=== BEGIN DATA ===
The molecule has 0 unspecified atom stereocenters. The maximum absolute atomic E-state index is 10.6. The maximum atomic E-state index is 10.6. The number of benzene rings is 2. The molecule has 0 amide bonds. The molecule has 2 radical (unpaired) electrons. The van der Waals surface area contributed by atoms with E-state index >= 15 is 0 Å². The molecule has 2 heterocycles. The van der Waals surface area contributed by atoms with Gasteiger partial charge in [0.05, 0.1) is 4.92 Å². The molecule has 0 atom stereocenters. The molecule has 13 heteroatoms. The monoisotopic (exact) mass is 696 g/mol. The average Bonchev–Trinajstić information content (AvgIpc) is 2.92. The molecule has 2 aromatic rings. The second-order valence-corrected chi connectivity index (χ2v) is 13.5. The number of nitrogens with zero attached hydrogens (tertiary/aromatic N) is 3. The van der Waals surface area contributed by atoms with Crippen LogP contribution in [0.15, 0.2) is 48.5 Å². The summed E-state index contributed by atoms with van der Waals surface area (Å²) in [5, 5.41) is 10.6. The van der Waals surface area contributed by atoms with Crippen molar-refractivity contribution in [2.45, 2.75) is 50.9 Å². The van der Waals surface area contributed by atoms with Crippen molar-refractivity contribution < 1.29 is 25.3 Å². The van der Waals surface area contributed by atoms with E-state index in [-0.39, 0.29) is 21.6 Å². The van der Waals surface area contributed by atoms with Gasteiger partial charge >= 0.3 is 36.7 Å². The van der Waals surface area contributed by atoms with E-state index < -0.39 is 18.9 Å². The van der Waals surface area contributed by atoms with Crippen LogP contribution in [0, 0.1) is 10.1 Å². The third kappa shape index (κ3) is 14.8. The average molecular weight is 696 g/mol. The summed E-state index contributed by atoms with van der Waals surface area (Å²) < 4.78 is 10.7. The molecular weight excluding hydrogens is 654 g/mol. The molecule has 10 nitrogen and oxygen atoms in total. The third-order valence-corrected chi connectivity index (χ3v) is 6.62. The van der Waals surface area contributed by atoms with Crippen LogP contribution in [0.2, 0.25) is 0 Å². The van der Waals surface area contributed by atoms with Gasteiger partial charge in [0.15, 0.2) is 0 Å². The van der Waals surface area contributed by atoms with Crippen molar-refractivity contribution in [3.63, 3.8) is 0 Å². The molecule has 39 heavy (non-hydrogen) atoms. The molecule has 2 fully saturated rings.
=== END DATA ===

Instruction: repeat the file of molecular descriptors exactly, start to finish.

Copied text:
The molecule has 0 unspecified atom stereocenters. The maximum absolute atomic E-state index is 10.6. The maximum atomic E-state index is 10.6. The number of benzene rings is 2. The molecule has 0 amide bonds. The molecule has 2 radical (unpaired) electrons. The van der Waals surface area contributed by atoms with E-state index >= 15 is 0 Å². The molecule has 2 heterocycles. The van der Waals surface area contributed by atoms with Gasteiger partial charge in [0.05, 0.1) is 4.92 Å². The molecule has 0 atom stereocenters. The molecule has 13 heteroatoms. The monoisotopic (exact) mass is 696 g/mol. The average Bonchev–Trinajstić information content (AvgIpc) is 2.92. The molecule has 2 aromatic rings. The second-order valence-corrected chi connectivity index (χ2v) is 13.5. The number of nitrogens with zero attached hydrogens (tertiary/aromatic N) is 3. The van der Waals surface area contributed by atoms with Crippen LogP contribution in [0.15, 0.2) is 48.5 Å². The summed E-state index contributed by atoms with van der Waals surface area (Å²) in [5, 5.41) is 10.6. The van der Waals surface area contributed by atoms with Crippen molar-refractivity contribution in [2.45, 2.75) is 50.9 Å². The van der Waals surface area contributed by atoms with Crippen molar-refractivity contribution < 1.29 is 25.3 Å². The van der Waals surface area contributed by atoms with E-state index in [-0.39, 0.29) is 21.6 Å². The van der Waals surface area contributed by atoms with Gasteiger partial charge >= 0.3 is 36.7 Å². The van der Waals surface area contributed by atoms with E-state index < -0.39 is 18.9 Å². The van der Waals surface area contributed by atoms with Crippen LogP contribution in [0, 0.1) is 10.1 Å². The third kappa shape index (κ3) is 14.8. The average molecular weight is 696 g/mol. The summed E-state index contributed by atoms with van der Waals surface area (Å²) < 4.78 is 10.7. The molecular weight excluding hydrogens is 654 g/mol. The molecule has 10 nitrogen and oxygen atoms in total. The third-order valence-corrected chi connectivity index (χ3v) is 6.62. The van der Waals surface area contributed by atoms with Crippen LogP contribution in [0.2, 0.25) is 0 Å². The van der Waals surface area contributed by atoms with Gasteiger partial charge in [0.15, 0.2) is 0 Å². The van der Waals surface area contributed by atoms with Crippen molar-refractivity contribution in [3.63, 3.8) is 0 Å². The molecule has 39 heavy (non-hydrogen) atoms. The molecule has 2 fully saturated rings.